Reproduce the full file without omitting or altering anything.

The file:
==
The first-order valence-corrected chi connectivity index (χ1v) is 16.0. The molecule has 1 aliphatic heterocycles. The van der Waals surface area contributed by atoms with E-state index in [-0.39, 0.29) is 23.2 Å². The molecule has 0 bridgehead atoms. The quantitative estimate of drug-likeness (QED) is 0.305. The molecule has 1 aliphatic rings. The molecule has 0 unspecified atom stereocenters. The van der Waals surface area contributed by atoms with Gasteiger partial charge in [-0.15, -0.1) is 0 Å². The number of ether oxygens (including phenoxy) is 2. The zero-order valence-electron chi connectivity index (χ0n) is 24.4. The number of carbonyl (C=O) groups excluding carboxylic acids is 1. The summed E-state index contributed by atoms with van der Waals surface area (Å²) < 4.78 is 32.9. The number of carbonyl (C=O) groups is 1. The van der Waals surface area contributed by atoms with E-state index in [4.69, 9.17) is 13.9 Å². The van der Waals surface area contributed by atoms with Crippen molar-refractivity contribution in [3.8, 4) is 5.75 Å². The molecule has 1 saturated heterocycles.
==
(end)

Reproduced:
The first-order valence-corrected chi connectivity index (χ1v) is 16.0. The molecule has 1 aliphatic heterocycles. The van der Waals surface area contributed by atoms with E-state index in [-0.39, 0.29) is 23.2 Å². The molecule has 0 bridgehead atoms. The quantitative estimate of drug-likeness (QED) is 0.305. The molecule has 1 aliphatic rings. The molecule has 0 unspecified atom stereocenters. The van der Waals surface area contributed by atoms with Gasteiger partial charge in [-0.15, -0.1) is 0 Å². The number of ether oxygens (including phenoxy) is 2. The zero-order valence-electron chi connectivity index (χ0n) is 24.4. The number of carbonyl (C=O) groups excluding carboxylic acids is 1. The summed E-state index contributed by atoms with van der Waals surface area (Å²) < 4.78 is 32.9. The number of carbonyl (C=O) groups is 1. The van der Waals surface area contributed by atoms with E-state index in [4.69, 9.17) is 13.9 Å². The van der Waals surface area contributed by atoms with Crippen molar-refractivity contribution in [3.8, 4) is 5.75 Å². The molecule has 1 saturated heterocycles.